Hytrin Side Effects
Generic name: terazosin
Note: This document contains side effect information about terazosin. Some of the dosage forms listed on this page may not apply to the brand name Hytrin.
Some side effects of Hytrin may not be reported. Always consult your doctor or healthcare specialist for medical advice. You may also report side effects to the FDA.
For the Consumer
Applies to terazosin: oral capsule, oral tablet
Get emergency medical help if you have any of these signs of an allergic reaction while taking terazosin (the active ingredient contained in Hytrin) hives; difficulty breathing; swelling of your face, lips, tongue, or throat.
Call your doctor at once if you have any of these serious side effects:
fast or pounding heartbeats or fluttering in your chest;
feeling like you might pass out;
swelling in your hands, ankles, or feet; or
penis erection that is painful or lasts 4 hours or longer.
Less serious side effects of terazosin may include:
This is not a complete list of side effects and others may occur. Call your doctor for medical advice about side effects.
For Healthcare Professionals
Applies to terazosin: oral capsule, oral tablet
Syncope has occurred in less than 1% of patients. Palpitations have been reported in 5% of patients, but are much less likely than with some other alpha-adrenergic blockers. Peripheral edema, cold extremities, and chest pain have been reported in up to 6%, 12%, and 5% of patients, respectively. Atrial fibrillation has been reported (incidence not given).
Cardiovascular side effects have included orthostatic hypotension, which generally occurs within 30 to 60 minutes after the first dose. For this reason, it is recommended that the first dose be administered at bedtime. Other symptoms of hypotension, such as mild to moderate dizziness, lightheadedness, palpitations and weakness have occurred in 1% to 30% of patients. Some cardiovascular side effects, particularly dizziness, have been more prevalent among persons greater than 65 years old.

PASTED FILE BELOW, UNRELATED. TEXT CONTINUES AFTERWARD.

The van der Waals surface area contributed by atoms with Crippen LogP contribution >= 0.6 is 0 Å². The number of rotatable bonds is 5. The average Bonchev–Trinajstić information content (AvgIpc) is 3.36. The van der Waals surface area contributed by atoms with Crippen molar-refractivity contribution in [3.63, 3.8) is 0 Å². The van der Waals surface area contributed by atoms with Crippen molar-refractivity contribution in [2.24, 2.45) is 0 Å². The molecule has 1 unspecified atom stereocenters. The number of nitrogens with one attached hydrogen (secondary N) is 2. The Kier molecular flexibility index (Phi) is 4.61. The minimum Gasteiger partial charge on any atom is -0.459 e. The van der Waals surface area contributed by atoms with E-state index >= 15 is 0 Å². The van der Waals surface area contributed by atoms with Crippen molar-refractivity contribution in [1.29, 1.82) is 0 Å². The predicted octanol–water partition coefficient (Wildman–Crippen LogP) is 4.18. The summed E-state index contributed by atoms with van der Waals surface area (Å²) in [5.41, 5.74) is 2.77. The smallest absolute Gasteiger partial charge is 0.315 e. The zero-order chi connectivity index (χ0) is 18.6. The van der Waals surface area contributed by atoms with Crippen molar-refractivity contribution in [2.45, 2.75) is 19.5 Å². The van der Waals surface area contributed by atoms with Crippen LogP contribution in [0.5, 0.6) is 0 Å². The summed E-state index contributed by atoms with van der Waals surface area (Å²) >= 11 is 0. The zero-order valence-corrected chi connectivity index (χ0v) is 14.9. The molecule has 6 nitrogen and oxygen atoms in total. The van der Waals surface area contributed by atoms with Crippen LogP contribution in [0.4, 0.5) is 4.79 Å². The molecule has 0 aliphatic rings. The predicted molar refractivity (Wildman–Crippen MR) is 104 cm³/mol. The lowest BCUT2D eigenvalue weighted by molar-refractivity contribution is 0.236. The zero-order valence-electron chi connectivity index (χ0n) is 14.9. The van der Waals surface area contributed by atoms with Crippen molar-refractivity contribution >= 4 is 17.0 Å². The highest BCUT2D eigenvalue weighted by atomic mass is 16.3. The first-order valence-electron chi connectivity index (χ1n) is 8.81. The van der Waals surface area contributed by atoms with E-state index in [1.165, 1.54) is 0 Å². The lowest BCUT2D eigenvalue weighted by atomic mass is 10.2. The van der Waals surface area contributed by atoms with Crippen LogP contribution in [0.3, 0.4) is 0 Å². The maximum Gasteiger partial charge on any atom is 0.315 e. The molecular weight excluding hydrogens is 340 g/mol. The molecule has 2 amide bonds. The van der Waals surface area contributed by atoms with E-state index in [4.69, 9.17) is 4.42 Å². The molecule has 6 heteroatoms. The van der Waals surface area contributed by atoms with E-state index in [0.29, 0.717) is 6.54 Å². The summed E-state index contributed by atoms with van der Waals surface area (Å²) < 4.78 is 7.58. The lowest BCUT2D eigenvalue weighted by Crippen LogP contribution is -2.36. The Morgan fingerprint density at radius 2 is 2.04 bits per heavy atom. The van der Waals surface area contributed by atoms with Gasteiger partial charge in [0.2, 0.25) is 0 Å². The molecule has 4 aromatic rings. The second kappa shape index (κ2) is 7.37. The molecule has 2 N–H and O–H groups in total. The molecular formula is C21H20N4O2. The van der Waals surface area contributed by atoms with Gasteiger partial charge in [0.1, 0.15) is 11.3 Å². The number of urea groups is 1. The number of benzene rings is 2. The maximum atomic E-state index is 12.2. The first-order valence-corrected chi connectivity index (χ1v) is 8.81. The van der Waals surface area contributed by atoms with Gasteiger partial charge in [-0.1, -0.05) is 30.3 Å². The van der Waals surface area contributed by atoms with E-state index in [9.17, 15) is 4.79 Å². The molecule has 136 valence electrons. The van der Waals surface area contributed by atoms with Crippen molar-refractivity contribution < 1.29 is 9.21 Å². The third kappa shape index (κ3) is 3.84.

Ocular side effects including Intraoperative Floppy Iris Syndrome (IFIS) have been observed in some patients undergoing phacoemulsification cataract surgery while being treated with alpha-1 blockers.
Most reports were in patients treated with an alpha-1 blocker at the time IFIS occurred, but in some instances the alpha-1 blocker had been stopped prior to surgery. The manufacturer recommends that patients be questioned to determine whether or not they have taken alpha-1 blockers prior to being considered for cataract surgery. If it is determined that the patient has taken an alpha-1 blocker, the patient's ophthalmologist should be prepared for possible modifications to their surgical technique that may be necessary should IFIS be observed during the procedure.
Nervous system side effects, such as dizziness (5% to 30% of patients) and blurred vision (2% of patients) may be related to hypotension. Headaches (2% to 10%), asthenia (8%), and somnolence (6%) have occurred following long-term use.
Metabolic side effects have included decreases in serum triglycerides and VLDL cholesterol, and increases in HDL cholesterol. Terazosin (the active ingredient contained in Hytrin) may counterbalance deleterious effects on the lipid profile associated with thiazide diuretics, making it a reasonable drug to use in combination with these agents.
Musculoskeletal complaints of pain or cold extremities have been reported in up to 17% and 12% of patients, respectively.
Nasal congestion and symptoms of sinusitis or dyspnea may be due to alpha-adrenergic blockade.
Respiratory system side effects have been limited to nasal congestion in 2% to 12% of patients.
Only 4% of 354 patients from a multicenter trial complained of general abdominal pain or diarrhea within the first 90 days of therapy.
Gastrointestinal problems have been limited mainly to nausea in 5% of patients.
Genitourinary complaints have rarely included impotence and priapism.
Hypersensitivity reactions have been reported, including anaphylaxis and rashes.
In a study of 226 patients on terazosin for up to 2 years, only 2 discontinued therapy due to rash.
A 56-year-old white male developed a generalized scaling erythematous rash on the third day after starting terazosin (the active ingredient contained in Hytrin) 2 mg daily for benign prostatic hypertrophy. The rash was accompanied by mild fever, asthenia, and intense pruritus. The patient was on no other medications. Hematologic and histopathologic studies suggested a drug reaction. Terazosin was discontinued. Two weeks following oral methylprednisolone (40 mg daily) and emollients, symptoms had resolved completely.
Dermatologic side effects of skin rash have been reported rarely. Lichenoid drug eruption has been associated with terazosin therapy.
Hematologic side effects have included thrombocytopenia.
More Hytrin resources
- Hytrin Prescribing Information (FDA)
- Hytrin Consumer Overview
- Hytrin Monograph (AHFS DI)
- Hytrin MedFacts Consumer Leaflet (Wolters Kluwer)
- Hytrin Advanced Consumer (Micromedex) - Includes Dosage Information
- Terazosin Prescribing Information (FDA)
- Terazosin Professional Patient Advice (Wolters Kluwer)
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